The One

The ultimate ground of the world.

Some physicists are beginning to realize that quantum physics has much more to say about the world than that quantum mechanics is an unparalleled successful predictor of physical phenomena. The book ‘The One‘ by Heinrich Päs, professor of theoretical physics at TU Dortmund, is a very good example of this changing attitude. He concludes that quantum physics can only be fully understood if we accept the existence of a quantum universe – already ages ago described by many philosophers as The One – as the ground of the world we observe.

According to Päs, this quantum universe is the – immaterial yet real – version of Everett’s multiverse, but metaphysical instead of physically material. Päs states that the image presented to the public of endlessly splitting material universes is wrong, brought into the world by opponents of Everett’s idea. All these possible universes exist certainly, however as state waves that together, by their respective superpositions, form one single state wave, where all their oscillations cancel each other out. This composite superpositioned state wave of all possible universes together is The One, the unmoving immaterial ground of everything, where space, time and matter do not exist any more, not even as thought, but from which all observed diversity sprouts. This is the Tao of Lao Tze, here anew presented as an ultimate quantum metaphysical reality..

So what’s Everett’s idea, precisely?

To answer that, we first need to look at the greatest mystery that quantum physics confronts us with, the quantum collapse. The end of the – unlimited in space and time expanded (non-local) – immaterial state wave that, according to the accepted quantum physics interpretation, represents the probability to find the material particle at measurement when, precisely at that act of measurement, that wave ends abruptly. This end of that state wave is however not predicted by the mathematics describing the state wave, the Schrödinger equation. How the act of measurement triggers this abrupt transition of immaterial probabilities into matter is still not explained satisfactorily. The most commonly accepted explanation given is decoherence, which is actually not an explanation but only a verbal description of what seems to occur. Which is that a coherent phenomenon – the wave – suddenly loses its coherence as a connected whole, whereupon only one element of it – the in our measurement found particle – remains and becomes matter.

The attributed name – decoherence – doesn’t really explain how it works. However, Päs explains decoherence as an effect caused by the necessarily limited perspective of the observer on the composite quantum wave of the universe, that one single unmoving state wave in which the state waves of all possible universes are summarized, superpositioned in the language of the physicist. His explanation how a limited perspective of the observer hides the full unmoving universal state wave and presents us only one of its myriad components, does unfortunately not go into more detail.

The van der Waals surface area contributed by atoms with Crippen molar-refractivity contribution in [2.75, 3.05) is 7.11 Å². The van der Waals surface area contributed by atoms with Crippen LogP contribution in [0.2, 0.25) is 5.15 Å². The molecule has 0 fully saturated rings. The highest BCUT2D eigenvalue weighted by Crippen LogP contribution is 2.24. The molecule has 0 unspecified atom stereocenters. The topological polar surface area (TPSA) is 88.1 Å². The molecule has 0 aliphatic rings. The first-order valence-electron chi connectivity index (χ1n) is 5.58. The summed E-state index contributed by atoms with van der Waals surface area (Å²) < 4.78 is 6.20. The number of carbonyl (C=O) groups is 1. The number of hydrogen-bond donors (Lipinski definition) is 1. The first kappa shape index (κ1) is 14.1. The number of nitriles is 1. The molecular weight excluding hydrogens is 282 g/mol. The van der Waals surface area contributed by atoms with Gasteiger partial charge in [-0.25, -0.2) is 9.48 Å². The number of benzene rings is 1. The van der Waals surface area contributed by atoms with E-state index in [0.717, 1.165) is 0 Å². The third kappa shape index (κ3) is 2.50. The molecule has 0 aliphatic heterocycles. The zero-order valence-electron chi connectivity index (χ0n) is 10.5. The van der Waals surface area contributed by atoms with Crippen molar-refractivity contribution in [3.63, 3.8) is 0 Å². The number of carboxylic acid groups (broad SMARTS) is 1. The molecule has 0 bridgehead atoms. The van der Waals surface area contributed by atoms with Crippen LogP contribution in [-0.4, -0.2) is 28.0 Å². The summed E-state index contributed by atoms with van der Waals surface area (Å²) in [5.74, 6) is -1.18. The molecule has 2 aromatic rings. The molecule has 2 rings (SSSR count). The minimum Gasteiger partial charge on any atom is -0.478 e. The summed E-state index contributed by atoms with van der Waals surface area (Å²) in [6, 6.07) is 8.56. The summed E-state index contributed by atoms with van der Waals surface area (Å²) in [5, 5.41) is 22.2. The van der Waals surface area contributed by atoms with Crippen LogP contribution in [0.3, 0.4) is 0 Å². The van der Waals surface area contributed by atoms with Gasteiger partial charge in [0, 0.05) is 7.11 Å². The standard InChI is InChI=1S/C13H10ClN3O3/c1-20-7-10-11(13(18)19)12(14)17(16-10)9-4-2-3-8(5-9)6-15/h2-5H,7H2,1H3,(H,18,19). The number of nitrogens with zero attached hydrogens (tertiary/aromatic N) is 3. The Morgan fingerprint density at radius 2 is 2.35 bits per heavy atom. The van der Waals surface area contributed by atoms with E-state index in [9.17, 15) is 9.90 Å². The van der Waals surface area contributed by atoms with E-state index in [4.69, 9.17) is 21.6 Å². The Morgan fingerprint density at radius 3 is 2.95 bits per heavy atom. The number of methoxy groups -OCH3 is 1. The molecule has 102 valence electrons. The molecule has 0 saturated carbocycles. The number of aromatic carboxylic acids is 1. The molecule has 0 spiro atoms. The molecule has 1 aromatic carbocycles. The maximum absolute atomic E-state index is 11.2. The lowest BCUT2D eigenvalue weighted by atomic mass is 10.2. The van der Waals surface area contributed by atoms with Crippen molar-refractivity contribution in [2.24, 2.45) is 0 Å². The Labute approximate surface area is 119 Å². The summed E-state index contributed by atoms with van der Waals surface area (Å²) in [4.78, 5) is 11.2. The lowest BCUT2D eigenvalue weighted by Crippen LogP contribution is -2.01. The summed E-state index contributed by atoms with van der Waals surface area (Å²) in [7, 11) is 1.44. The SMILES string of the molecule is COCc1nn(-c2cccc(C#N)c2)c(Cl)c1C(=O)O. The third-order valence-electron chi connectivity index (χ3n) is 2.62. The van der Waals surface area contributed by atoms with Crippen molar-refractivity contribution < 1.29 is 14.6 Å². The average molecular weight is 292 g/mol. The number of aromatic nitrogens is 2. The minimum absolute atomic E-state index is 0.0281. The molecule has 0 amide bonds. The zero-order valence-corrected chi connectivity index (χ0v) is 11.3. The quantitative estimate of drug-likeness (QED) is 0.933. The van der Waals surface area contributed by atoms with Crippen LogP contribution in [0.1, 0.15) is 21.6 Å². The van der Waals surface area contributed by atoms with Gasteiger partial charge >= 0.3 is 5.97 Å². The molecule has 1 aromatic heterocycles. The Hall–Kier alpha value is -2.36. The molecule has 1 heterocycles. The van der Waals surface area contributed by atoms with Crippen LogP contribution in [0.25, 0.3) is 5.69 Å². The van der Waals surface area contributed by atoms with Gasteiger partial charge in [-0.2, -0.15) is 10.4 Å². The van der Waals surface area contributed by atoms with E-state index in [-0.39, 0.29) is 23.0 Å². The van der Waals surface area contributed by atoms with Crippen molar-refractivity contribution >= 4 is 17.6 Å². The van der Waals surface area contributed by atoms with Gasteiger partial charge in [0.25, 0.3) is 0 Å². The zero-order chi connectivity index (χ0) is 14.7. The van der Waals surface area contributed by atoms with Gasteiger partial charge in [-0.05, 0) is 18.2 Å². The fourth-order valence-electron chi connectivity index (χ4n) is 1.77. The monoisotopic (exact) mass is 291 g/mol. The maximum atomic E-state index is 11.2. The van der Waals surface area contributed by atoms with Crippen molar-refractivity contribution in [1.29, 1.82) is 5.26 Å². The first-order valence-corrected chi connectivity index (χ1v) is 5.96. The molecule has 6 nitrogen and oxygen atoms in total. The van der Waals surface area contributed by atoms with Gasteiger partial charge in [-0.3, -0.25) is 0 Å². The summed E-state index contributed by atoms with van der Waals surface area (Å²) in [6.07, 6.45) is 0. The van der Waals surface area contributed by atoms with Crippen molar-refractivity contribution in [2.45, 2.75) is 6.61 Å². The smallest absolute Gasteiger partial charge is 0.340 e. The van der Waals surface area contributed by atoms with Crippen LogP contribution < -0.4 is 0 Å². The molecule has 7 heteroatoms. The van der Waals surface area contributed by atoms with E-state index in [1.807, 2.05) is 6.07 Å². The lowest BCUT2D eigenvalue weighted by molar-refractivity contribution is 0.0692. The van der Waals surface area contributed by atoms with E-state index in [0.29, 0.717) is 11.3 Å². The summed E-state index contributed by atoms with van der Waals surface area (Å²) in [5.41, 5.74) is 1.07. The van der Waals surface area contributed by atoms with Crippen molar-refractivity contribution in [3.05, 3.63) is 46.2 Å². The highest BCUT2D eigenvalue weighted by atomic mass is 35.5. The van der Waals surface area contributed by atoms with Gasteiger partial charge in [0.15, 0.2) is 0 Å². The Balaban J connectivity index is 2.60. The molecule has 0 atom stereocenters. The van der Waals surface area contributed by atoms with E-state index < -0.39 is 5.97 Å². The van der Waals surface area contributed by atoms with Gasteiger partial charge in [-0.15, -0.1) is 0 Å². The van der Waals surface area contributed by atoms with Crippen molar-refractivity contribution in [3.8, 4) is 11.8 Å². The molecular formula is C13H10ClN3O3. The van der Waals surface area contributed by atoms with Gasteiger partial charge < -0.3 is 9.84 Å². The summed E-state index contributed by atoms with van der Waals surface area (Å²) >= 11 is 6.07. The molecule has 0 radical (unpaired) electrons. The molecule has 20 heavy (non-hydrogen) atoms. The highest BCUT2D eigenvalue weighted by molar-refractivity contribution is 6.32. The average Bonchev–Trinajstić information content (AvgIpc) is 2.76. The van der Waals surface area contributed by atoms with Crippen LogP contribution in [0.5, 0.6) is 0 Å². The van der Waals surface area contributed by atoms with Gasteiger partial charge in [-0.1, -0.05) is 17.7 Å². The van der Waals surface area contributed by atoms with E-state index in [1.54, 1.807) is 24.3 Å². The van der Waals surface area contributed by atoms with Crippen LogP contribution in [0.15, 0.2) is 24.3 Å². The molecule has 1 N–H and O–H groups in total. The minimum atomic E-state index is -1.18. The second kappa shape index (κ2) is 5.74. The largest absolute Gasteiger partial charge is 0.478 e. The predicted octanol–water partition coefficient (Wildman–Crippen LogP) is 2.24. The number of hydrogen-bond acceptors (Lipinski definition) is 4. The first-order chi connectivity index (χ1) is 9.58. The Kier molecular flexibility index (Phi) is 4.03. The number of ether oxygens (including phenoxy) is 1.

A metaphor he offers as an explanation is that of a completely flat ocean surface that, observed from an overall perspective, shows no movement, but which in that motionlessness may as well be the result of an endless conjoining of an enormous number of waves, that together completely cancel each other out. Waves can cancel each other out, which is what we call destructive interference. This is applied in noise reduction headphones. From a much more restricted perspective then, the area of that ocean that we are able to observe becomes something that appears to be separated from the rest. I don’t understand fully how a perspective change will present to us the world of distinct objects, but it’s an interesting image and it can at least serve as a useful metaphor for a rough explanation of the idea. If you accept his idea, the decoherence of the state wave, happening on measurement, is not that the state wave does disappear into thin air on observation, but that it is just no longer observable from the limited perspective of the observer. The observer observes then only a small part of the full quantum universe. It’s still there, in its immaterial way, but we can’t ‘see’ it.

Everything becomes an observer

Which raises the questions of what an observer actually is, and – related – if an observer is really necessary for evoking the quantum collapse. Everett’s idea to do away with the observer and the quantum collapse is that every possibility exists in the state wave where ‘existence’ does not mean a material existence, but nevertheless a real existence. With this, the definition of what is real is changed in an important way. Accept this for the moment. According to Everett’s proposal, in the double-slit experiment with a single object shot at the slits, both possibilities exist in a real way – the object goes through the left slit and it goes also through the right slit – but both in their own separate immaterial realities. In each of these two realities exists an immaterial observer, who observes the only one outcome within his reality. Every observer is after all only able to observe the reality in which he exists. This eliminates the apparent necessity of a physically enigmatic influence of the observer on the state wave, triggering the quantum collapse of that wave, simply because there is no collapse at all. Instead, however, there are now two completely identical observers.